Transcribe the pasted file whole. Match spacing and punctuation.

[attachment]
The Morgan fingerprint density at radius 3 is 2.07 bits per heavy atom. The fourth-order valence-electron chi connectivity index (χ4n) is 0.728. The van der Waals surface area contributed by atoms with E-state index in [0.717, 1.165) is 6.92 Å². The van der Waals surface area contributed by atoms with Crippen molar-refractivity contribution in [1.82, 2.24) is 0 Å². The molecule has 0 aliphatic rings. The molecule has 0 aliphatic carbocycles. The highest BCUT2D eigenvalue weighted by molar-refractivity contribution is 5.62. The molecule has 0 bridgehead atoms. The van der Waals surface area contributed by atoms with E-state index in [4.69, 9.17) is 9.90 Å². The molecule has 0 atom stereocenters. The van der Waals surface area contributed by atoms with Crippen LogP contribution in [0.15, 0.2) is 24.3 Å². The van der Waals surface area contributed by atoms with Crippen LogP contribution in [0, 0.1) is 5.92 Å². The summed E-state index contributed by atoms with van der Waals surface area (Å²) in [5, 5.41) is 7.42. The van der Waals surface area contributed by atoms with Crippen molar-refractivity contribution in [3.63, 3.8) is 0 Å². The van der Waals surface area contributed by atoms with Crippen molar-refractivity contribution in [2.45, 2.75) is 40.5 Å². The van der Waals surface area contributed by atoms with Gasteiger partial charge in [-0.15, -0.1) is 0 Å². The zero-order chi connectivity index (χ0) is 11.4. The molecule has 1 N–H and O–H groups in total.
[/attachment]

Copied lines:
The Morgan fingerprint density at radius 3 is 2.07 bits per heavy atom. The fourth-order valence-electron chi connectivity index (χ4n) is 0.728. The van der Waals surface area contributed by atoms with E-state index in [0.717, 1.165) is 6.92 Å². The van der Waals surface area contributed by atoms with Crippen molar-refractivity contribution in [1.82, 2.24) is 0 Å². The molecule has 0 aliphatic rings. The molecule has 0 aliphatic carbocycles. The highest BCUT2D eigenvalue weighted by molar-refractivity contribution is 5.62. The molecule has 0 bridgehead atoms. The van der Waals surface area contributed by atoms with E-state index in [4.69, 9.17) is 9.90 Å². The molecule has 0 atom stereocenters. The van der Waals surface area contributed by atoms with Crippen LogP contribution in [0.15, 0.2) is 24.3 Å². The van der Waals surface area contributed by atoms with Crippen LogP contribution in [0, 0.1) is 5.92 Å². The summed E-state index contributed by atoms with van der Waals surface area (Å²) in [5, 5.41) is 7.42. The van der Waals surface area contributed by atoms with Crippen molar-refractivity contribution in [3.63, 3.8) is 0 Å². The van der Waals surface area contributed by atoms with Crippen molar-refractivity contribution in [2.45, 2.75) is 40.5 Å². The van der Waals surface area contributed by atoms with Gasteiger partial charge in [-0.15, -0.1) is 0 Å². The zero-order chi connectivity index (χ0) is 11.4. The molecule has 1 N–H and O–H groups in total.